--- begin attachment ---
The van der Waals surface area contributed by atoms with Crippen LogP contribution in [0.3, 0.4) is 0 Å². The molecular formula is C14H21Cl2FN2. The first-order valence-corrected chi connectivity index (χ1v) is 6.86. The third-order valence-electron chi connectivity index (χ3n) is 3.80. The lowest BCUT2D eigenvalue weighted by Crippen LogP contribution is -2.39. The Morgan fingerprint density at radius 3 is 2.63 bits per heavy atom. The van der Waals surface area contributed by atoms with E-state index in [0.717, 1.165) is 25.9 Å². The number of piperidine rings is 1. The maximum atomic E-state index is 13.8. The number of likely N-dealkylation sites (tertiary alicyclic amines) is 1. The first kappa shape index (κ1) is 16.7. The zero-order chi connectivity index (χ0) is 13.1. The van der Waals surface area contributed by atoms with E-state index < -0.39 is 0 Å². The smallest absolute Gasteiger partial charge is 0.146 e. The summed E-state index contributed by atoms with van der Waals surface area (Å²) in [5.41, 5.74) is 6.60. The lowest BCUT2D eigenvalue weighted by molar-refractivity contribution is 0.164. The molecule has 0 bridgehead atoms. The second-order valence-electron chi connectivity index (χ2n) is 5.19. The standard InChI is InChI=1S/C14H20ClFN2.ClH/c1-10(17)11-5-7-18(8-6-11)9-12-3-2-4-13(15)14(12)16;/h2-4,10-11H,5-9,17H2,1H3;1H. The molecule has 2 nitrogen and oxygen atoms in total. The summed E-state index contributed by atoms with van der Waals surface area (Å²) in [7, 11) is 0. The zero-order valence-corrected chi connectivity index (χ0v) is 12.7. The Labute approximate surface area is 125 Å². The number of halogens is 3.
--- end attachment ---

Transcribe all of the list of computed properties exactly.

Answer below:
The van der Waals surface area contributed by atoms with Crippen LogP contribution in [0.3, 0.4) is 0 Å². The molecular formula is C14H21Cl2FN2. The first-order valence-corrected chi connectivity index (χ1v) is 6.86. The third-order valence-electron chi connectivity index (χ3n) is 3.80. The lowest BCUT2D eigenvalue weighted by Crippen LogP contribution is -2.39. The Morgan fingerprint density at radius 3 is 2.63 bits per heavy atom. The van der Waals surface area contributed by atoms with E-state index in [0.717, 1.165) is 25.9 Å². The number of piperidine rings is 1. The maximum atomic E-state index is 13.8. The number of likely N-dealkylation sites (tertiary alicyclic amines) is 1. The first kappa shape index (κ1) is 16.7. The zero-order chi connectivity index (χ0) is 13.1. The van der Waals surface area contributed by atoms with E-state index < -0.39 is 0 Å². The smallest absolute Gasteiger partial charge is 0.146 e. The summed E-state index contributed by atoms with van der Waals surface area (Å²) in [5.41, 5.74) is 6.60. The lowest BCUT2D eigenvalue weighted by molar-refractivity contribution is 0.164. The molecule has 0 bridgehead atoms. The second-order valence-electron chi connectivity index (χ2n) is 5.19. The standard InChI is InChI=1S/C14H20ClFN2.ClH/c1-10(17)11-5-7-18(8-6-11)9-12-3-2-4-13(15)14(12)16;/h2-4,10-11H,5-9,17H2,1H3;1H. The molecule has 2 nitrogen and oxygen atoms in total. The summed E-state index contributed by atoms with van der Waals surface area (Å²) in [7, 11) is 0. The zero-order valence-corrected chi connectivity index (χ0v) is 12.7. The Labute approximate surface area is 125 Å². The number of halogens is 3.